`DOWNLOAD E-PUB ⇚ Dead in the Water ☟ PDF eBook or Kindle ePUB free

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10 thoughts on “Dead in the Water

  1. Cody | CodysBookshelf Cody | CodysBookshelf says:

    This is the second Abyss Paperback I’ve read, and I’m discovering this: these horror novels are grotesque, challenging, and often buck typical horror tradition. And while Nancy Holder’s Dead in the Water doesn’t quite reach the levels of The Cipher, it is still a very good, and involving, story.

    Like Kathe Koja’s debut novel, Water is psychologically demanding and does not give up all its secrets at once . . . or even when the final page is turned. And unlike The Cipher, this novel is filled with likable characters the readers can root for — characters I was afraid for, too.

    Despite a somewhat flabby middle section, this is a gripping and horrific nautical novel about ghosts and possession and cabin fever. And unlike many genre novels, this one definitely sticks the landing — thus rendering any flaws in the chapters leading up to the climax forgivable. The last two chapters are chilling, and I am happy to say the author thoroughly shocked me in ...


  2. Amy Amy says:

    This is the freakiest, and perhaps the most frightening book I have ever read. Passangers aboard the freighter Morris believe they are headed toward Hawaii for vacation. Will they ever get there? No. The Morris goes under and the shipwrecked passengers are rescued by the Pandora. Are the passengers saved? No. The Pandora is a ghost ship and the passengers - the young and wealthy married couple, Phil and Elise Van Buren; John Fielder and his cancer-stricken son Matt; Donna, a cop haunted by memories of a boy who drowned; and Ruth, an old lady who dreams of her dead husband - will drown one-by-one haunted by their fears, desires, and many others who have drowned before them in the fog. This book was excellent, gripping, original, deserving of the Bram Stoker Award! I highly recommend it, but beware of the message in the bottle.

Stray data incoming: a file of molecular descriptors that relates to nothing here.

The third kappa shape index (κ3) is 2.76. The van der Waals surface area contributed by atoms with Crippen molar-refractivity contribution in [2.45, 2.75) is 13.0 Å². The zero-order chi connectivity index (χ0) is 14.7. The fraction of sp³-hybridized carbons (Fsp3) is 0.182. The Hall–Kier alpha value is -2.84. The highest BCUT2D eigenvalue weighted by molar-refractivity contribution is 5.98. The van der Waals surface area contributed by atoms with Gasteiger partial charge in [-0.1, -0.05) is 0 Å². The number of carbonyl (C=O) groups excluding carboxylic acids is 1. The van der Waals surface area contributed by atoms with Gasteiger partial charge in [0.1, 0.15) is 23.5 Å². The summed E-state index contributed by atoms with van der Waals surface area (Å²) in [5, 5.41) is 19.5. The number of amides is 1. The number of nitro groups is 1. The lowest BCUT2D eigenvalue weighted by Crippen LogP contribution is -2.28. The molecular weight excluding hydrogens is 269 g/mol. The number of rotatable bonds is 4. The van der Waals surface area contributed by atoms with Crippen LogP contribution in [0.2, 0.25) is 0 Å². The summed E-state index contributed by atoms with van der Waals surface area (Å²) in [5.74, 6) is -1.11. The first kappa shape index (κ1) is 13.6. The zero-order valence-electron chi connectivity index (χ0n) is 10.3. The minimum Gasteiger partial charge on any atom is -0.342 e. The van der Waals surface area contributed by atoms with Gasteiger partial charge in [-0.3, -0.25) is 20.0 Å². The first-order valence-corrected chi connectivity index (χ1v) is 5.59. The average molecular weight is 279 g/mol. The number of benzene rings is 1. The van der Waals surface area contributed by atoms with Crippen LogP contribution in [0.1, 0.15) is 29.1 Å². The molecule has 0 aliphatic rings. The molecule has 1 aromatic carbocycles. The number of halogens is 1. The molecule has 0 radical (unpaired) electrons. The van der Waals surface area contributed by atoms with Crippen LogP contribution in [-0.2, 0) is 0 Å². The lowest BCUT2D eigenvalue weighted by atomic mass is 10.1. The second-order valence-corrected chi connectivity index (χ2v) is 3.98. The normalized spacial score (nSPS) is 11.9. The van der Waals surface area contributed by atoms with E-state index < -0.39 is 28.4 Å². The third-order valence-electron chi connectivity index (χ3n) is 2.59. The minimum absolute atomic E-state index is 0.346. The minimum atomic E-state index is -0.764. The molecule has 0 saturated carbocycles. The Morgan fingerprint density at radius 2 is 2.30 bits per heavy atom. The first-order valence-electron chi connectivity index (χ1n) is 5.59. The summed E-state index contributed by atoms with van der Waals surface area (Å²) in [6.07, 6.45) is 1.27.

3. Shadowdenizen Shadowdenizen says:

    3.5 stars. Given I am the perfect target audience for this book, I feel like I should have liked it WAY more than I did.


  4. Rebecca McNutt Rebecca McNutt says:

    This book began incredibly well, with an unsettling and eerie atmosphere and vibrant writing, but it quickly got incredibly boring, dull and unoriginal to the point where I was happy to be done reading it and then I donated it to a thrift store so that it wouldn't take up space. :(


  5. Jeannie Sloan Jeannie Sloan says:

    Good god!!!What a scary book.The first part had me on the edge of my seat chewing on my nails!I can see why it won the Bram Stoker for 1994.
    It starts out chilling in telling you how you are going to drown and doesn't let up from there.
    This is a story about a bunch of people who are in a ship wreck and what happens to them once they are rescued from the sea.There are a lot of twists and turns so that the story keeps you off balance but you know something terrifying is just around the corner.And boy is is scary.
    You have to read this book to get the full flavor of terror.I was not particulrly scared of water before I read this book.Now I am not so sure that I want to play in the waves anymore on shore.


  6. Julie Julie says:

    The prologue to this book is a taut piece of suspenseful writing. I was so excited to read the rest, but unfortunately it's a hot mess: repetitive, full of offensive stereotypes and murky in narrative. The book is so overstuffed with stream-of-consciousness narration and baroque tableaus that at several points of the book I couldn't even tell what was supposed to be going on. That a female author would conjure female characters as shallow as Donna Almond and Elise Van Buren-Hadley is truly disappointing. Perhaps Ms. Holder is better off as a short-story author.